Updated on: March 14, 2016

Is ICD-10 on Your Mind These Days?

By Bonnie S. Cassidy, MPA, RHIA, FAHIMA, FHIMSS and an AHIMA-approved ICD-10-CM/PCS trainer
Original story posted on: September 22, 2014

I am excited to be attending the AHIMA 2014 Convention in San Diego next week to hear more buzz about what keeps HIM professionals up at night!


From most HIM Directors that I have talked with about their fall 2014 activities, ICD-10 preparation is definitely top of mind. While everyone is excited about the new compliance date of October 1, 2015, I hear more trepidation and anxiety about whether or not the date will actually be enforced. I do hope we can count on Washington, D.C. to not let us down.

As we are now 12 months from going live with ICD-10, the time is now for precise ICD-10 preparation plans.

Here are a few observations and recommendations that I can share as we transition to ICD-10 compliance:

  • I have seen a renewed focus on clinical documentation integrity and a growing interest in information governance. Observing some changes in objectives and expectations of some committees and work groups, such as changing the name of the ICD-10 Steering Committee and renaming it the Clinical Documentation Integrity or Clinical Data Governance Committee. Some leading large academic medical centers have created an enterprise-wide information governance project management office (PMO) or committee. This reflects a transition to an organization-wide effort focused on clinical documentation integrity and the inherent need for information governance. Everything we do from this day forward in the HIM profession is focused on the integrity of the clinical documentation, whether you are a paper, electronic, or hybrid environment. Why? Because you cannot move forward with coding compliance for ICD-9 or ICD-10 if you have not specified your core clinical documentation record set for coding compliance.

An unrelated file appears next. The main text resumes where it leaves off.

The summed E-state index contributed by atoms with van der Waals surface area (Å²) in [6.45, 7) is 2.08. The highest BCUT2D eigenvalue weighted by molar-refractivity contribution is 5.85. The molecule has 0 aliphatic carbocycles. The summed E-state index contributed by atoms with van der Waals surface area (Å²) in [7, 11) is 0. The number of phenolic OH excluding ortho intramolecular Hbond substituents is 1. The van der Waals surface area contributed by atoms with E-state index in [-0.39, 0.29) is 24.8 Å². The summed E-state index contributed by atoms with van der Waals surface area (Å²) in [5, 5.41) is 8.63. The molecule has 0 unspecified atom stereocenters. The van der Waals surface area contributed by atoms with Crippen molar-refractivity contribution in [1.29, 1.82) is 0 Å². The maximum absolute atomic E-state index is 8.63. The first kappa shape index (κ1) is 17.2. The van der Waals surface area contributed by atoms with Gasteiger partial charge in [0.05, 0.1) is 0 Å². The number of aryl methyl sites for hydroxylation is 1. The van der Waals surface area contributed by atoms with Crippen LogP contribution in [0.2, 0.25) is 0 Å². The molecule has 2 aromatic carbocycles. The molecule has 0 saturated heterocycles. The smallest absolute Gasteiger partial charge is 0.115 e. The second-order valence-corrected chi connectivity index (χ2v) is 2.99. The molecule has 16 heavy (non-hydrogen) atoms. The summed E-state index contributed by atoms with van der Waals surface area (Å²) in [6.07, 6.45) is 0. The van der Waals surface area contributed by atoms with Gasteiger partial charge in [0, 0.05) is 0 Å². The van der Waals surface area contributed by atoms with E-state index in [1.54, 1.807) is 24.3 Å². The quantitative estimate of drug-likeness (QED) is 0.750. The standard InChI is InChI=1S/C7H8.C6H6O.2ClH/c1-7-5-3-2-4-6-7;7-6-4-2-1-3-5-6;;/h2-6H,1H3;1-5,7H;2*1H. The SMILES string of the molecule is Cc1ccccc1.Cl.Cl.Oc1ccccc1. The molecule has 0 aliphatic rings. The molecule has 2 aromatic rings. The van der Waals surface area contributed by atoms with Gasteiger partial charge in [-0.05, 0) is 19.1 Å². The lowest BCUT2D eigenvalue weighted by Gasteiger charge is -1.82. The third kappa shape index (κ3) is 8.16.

• Update or create a Coding Compliance Program. What has never been clearly and uniformly defined are the actual core medical record documents or clinical documentation that should be used as the core designated record and clinical documentation set for all coding. Your coding compliance policy must identify medical record documents and clinical documentation that require a mandatory review by your coding staff and/or the outsourcing providers of coding for your organization.

All coders should review clinical documentation according to the hospital's established clinical documentation record set for coding compliance. This enables them to identify all diagnoses and procedures requiring coding and specify the location in the paper medical record, hybrid, or EHRs. This step will align clinical documentation with clinical coding integrity by increasing the accuracy and specificity of coding. Once you have clearly defined your coding compliance best practices, you can enable your coding team to move forward with dual coding in preparation for the ICD-10 (shortcut for ICD-10-CM and ICD-10-PCS) deadline on October 1, 2015.

  • Create your project plan for dual coding which must be a key part of the journey to ICD-10. Most of the HIM Directors that I have surveyed are in the midst of conducting a refresher ICD-10 education program for their coding staff. This requires structured planning with a reality check as you must address timing, resources, budget, technology, and quality monitoring, in addition to keeping current with the daily expectations for coding quality.